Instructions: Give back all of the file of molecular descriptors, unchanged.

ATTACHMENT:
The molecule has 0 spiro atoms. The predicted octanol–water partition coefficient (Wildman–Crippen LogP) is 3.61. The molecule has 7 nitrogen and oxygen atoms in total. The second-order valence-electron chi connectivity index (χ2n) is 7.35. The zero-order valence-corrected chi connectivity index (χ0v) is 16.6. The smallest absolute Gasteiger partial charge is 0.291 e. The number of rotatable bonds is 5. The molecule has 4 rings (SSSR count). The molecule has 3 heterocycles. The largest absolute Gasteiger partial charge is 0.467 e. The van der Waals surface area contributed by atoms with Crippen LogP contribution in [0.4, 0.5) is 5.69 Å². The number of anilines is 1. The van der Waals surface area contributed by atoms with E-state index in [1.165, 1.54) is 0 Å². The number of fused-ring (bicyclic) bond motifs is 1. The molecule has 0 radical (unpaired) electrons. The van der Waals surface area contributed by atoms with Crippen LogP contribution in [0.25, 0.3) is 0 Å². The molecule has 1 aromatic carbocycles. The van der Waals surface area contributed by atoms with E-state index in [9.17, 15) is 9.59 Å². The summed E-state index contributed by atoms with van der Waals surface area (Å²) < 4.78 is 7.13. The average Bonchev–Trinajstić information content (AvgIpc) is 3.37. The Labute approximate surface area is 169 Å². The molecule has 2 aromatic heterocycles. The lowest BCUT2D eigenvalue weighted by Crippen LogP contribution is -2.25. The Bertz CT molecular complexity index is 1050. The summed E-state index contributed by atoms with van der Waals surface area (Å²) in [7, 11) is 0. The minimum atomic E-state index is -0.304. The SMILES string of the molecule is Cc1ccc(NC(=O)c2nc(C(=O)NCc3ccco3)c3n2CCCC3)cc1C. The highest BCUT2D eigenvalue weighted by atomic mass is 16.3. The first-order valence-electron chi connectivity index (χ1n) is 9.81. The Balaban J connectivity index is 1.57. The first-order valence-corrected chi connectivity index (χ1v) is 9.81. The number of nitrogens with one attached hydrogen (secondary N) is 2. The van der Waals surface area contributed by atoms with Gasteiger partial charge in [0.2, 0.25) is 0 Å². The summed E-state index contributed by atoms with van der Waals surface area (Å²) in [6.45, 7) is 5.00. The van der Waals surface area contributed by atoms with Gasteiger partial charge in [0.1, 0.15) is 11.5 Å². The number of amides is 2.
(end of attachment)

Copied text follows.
The molecule has 0 spiro atoms. The predicted octanol–water partition coefficient (Wildman–Crippen LogP) is 3.61. The molecule has 7 nitrogen and oxygen atoms in total. The second-order valence-electron chi connectivity index (χ2n) is 7.35. The zero-order valence-corrected chi connectivity index (χ0v) is 16.6. The smallest absolute Gasteiger partial charge is 0.291 e. The number of rotatable bonds is 5. The molecule has 4 rings (SSSR count). The molecule has 3 heterocycles. The largest absolute Gasteiger partial charge is 0.467 e. The van der Waals surface area contributed by atoms with Crippen LogP contribution in [0.4, 0.5) is 5.69 Å². The number of anilines is 1. The van der Waals surface area contributed by atoms with E-state index in [1.165, 1.54) is 0 Å². The number of fused-ring (bicyclic) bond motifs is 1. The molecule has 0 radical (unpaired) electrons. The van der Waals surface area contributed by atoms with Crippen LogP contribution in [0.25, 0.3) is 0 Å². The molecule has 1 aromatic carbocycles. The van der Waals surface area contributed by atoms with E-state index in [9.17, 15) is 9.59 Å². The summed E-state index contributed by atoms with van der Waals surface area (Å²) < 4.78 is 7.13. The average Bonchev–Trinajstić information content (AvgIpc) is 3.37. The Labute approximate surface area is 169 Å². The molecule has 2 aromatic heterocycles. The lowest BCUT2D eigenvalue weighted by Crippen LogP contribution is -2.25. The Bertz CT molecular complexity index is 1050. The summed E-state index contributed by atoms with van der Waals surface area (Å²) in [7, 11) is 0. The minimum atomic E-state index is -0.304. The SMILES string of the molecule is Cc1ccc(NC(=O)c2nc(C(=O)NCc3ccco3)c3n2CCCC3)cc1C. The highest BCUT2D eigenvalue weighted by atomic mass is 16.3. The first-order valence-electron chi connectivity index (χ1n) is 9.81. The Balaban J connectivity index is 1.57. The first-order valence-corrected chi connectivity index (χ1v) is 9.81. The number of nitrogens with one attached hydrogen (secondary N) is 2. The van der Waals surface area contributed by atoms with Gasteiger partial charge in [0.2, 0.25) is 0 Å². The summed E-state index contributed by atoms with van der Waals surface area (Å²) in [6.45, 7) is 5.00. The van der Waals surface area contributed by atoms with Gasteiger partial charge in [0.1, 0.15) is 11.5 Å². The number of amides is 2.